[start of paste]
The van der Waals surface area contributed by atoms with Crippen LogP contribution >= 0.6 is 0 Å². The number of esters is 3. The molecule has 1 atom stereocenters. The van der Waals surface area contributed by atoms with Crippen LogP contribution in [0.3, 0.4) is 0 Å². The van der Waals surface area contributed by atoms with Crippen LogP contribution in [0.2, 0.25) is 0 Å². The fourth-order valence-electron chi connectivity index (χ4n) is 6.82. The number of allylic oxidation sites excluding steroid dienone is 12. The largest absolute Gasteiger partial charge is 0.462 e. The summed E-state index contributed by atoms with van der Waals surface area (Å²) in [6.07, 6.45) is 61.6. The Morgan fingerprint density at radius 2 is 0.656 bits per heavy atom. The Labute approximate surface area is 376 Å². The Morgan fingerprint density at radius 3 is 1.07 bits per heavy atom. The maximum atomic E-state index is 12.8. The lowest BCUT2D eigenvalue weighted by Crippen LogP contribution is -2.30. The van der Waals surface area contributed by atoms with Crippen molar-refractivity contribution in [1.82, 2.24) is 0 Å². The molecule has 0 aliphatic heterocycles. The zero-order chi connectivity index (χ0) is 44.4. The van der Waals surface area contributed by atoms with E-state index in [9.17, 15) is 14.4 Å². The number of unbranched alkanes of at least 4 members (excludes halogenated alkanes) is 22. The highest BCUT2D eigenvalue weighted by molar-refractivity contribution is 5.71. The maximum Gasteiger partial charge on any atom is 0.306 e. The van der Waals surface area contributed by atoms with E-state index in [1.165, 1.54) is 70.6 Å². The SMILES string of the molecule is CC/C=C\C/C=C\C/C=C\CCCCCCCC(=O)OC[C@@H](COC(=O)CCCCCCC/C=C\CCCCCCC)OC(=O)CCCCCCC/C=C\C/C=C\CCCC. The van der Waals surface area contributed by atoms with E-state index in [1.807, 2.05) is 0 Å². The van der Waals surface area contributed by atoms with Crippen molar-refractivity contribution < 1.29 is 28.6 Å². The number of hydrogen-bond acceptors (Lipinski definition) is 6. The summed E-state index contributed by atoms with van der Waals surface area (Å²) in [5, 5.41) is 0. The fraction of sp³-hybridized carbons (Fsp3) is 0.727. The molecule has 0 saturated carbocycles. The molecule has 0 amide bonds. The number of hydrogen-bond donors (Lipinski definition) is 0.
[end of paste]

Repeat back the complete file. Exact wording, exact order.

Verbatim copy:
The van der Waals surface area contributed by atoms with Crippen LogP contribution >= 0.6 is 0 Å². The number of esters is 3. The molecule has 1 atom stereocenters. The van der Waals surface area contributed by atoms with Crippen LogP contribution in [0.3, 0.4) is 0 Å². The van der Waals surface area contributed by atoms with Crippen LogP contribution in [0.2, 0.25) is 0 Å². The fourth-order valence-electron chi connectivity index (χ4n) is 6.82. The number of allylic oxidation sites excluding steroid dienone is 12. The largest absolute Gasteiger partial charge is 0.462 e. The summed E-state index contributed by atoms with van der Waals surface area (Å²) in [6.07, 6.45) is 61.6. The Morgan fingerprint density at radius 2 is 0.656 bits per heavy atom. The Labute approximate surface area is 376 Å². The Morgan fingerprint density at radius 3 is 1.07 bits per heavy atom. The maximum atomic E-state index is 12.8. The lowest BCUT2D eigenvalue weighted by Crippen LogP contribution is -2.30. The van der Waals surface area contributed by atoms with Crippen molar-refractivity contribution in [1.82, 2.24) is 0 Å². The molecule has 0 aliphatic heterocycles. The zero-order chi connectivity index (χ0) is 44.4. The van der Waals surface area contributed by atoms with E-state index in [9.17, 15) is 14.4 Å². The number of unbranched alkanes of at least 4 members (excludes halogenated alkanes) is 22. The highest BCUT2D eigenvalue weighted by molar-refractivity contribution is 5.71. The maximum Gasteiger partial charge on any atom is 0.306 e. The van der Waals surface area contributed by atoms with E-state index in [1.165, 1.54) is 70.6 Å². The SMILES string of the molecule is CC/C=C\C/C=C\C/C=C\CCCCCCCC(=O)OC[C@@H](COC(=O)CCCCCCC/C=C\CCCCCCC)OC(=O)CCCCCCC/C=C\C/C=C\CCCC. The van der Waals surface area contributed by atoms with E-state index in [1.807, 2.05) is 0 Å². The van der Waals surface area contributed by atoms with Crippen molar-refractivity contribution < 1.29 is 28.6 Å². The number of hydrogen-bond acceptors (Lipinski definition) is 6. The summed E-state index contributed by atoms with van der Waals surface area (Å²) in [5, 5.41) is 0. The fraction of sp³-hybridized carbons (Fsp3) is 0.727. The molecule has 0 saturated carbocycles. The molecule has 0 amide bonds. The number of hydrogen-bond donors (Lipinski definition) is 0.